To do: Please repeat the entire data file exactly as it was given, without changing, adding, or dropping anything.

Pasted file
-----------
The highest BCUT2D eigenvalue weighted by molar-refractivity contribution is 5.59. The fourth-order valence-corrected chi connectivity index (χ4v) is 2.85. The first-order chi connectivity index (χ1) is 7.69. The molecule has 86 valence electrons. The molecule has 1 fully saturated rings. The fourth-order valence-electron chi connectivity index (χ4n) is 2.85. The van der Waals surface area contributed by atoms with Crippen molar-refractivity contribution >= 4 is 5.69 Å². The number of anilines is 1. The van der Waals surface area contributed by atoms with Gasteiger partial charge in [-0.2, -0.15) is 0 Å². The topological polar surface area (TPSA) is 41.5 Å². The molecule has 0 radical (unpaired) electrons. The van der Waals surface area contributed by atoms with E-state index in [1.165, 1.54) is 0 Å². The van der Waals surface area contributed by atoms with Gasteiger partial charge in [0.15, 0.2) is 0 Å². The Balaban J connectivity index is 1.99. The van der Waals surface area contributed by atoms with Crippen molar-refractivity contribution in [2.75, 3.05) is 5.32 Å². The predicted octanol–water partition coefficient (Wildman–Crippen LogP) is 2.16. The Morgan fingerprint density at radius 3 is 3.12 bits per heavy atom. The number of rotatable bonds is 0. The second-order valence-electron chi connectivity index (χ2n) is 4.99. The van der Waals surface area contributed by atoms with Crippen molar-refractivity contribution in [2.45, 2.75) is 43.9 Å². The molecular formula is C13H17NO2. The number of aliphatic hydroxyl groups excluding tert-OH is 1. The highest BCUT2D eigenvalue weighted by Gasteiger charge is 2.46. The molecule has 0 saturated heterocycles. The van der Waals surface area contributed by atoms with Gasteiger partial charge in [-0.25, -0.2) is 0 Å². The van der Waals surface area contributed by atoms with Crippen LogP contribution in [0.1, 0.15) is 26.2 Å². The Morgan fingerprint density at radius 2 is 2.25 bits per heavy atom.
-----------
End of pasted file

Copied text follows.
The highest BCUT2D eigenvalue weighted by molar-refractivity contribution is 5.59. The fourth-order valence-corrected chi connectivity index (χ4v) is 2.85. The first-order chi connectivity index (χ1) is 7.69. The molecule has 86 valence electrons. The molecule has 1 fully saturated rings. The fourth-order valence-electron chi connectivity index (χ4n) is 2.85. The van der Waals surface area contributed by atoms with Crippen molar-refractivity contribution >= 4 is 5.69 Å². The number of anilines is 1. The van der Waals surface area contributed by atoms with Gasteiger partial charge in [-0.2, -0.15) is 0 Å². The topological polar surface area (TPSA) is 41.5 Å². The molecule has 0 radical (unpaired) electrons. The van der Waals surface area contributed by atoms with E-state index in [1.165, 1.54) is 0 Å². The van der Waals surface area contributed by atoms with Gasteiger partial charge in [0.15, 0.2) is 0 Å². The Balaban J connectivity index is 1.99. The van der Waals surface area contributed by atoms with Crippen molar-refractivity contribution in [2.75, 3.05) is 5.32 Å². The predicted octanol–water partition coefficient (Wildman–Crippen LogP) is 2.16. The Morgan fingerprint density at radius 3 is 3.12 bits per heavy atom. The number of rotatable bonds is 0. The second-order valence-electron chi connectivity index (χ2n) is 4.99. The van der Waals surface area contributed by atoms with Crippen molar-refractivity contribution in [2.45, 2.75) is 43.9 Å². The molecular formula is C13H17NO2. The number of aliphatic hydroxyl groups excluding tert-OH is 1. The highest BCUT2D eigenvalue weighted by Gasteiger charge is 2.46. The molecule has 0 saturated heterocycles. The van der Waals surface area contributed by atoms with Gasteiger partial charge in [-0.25, -0.2) is 0 Å². The van der Waals surface area contributed by atoms with Crippen LogP contribution in [0.1, 0.15) is 26.2 Å². The Morgan fingerprint density at radius 2 is 2.25 bits per heavy atom.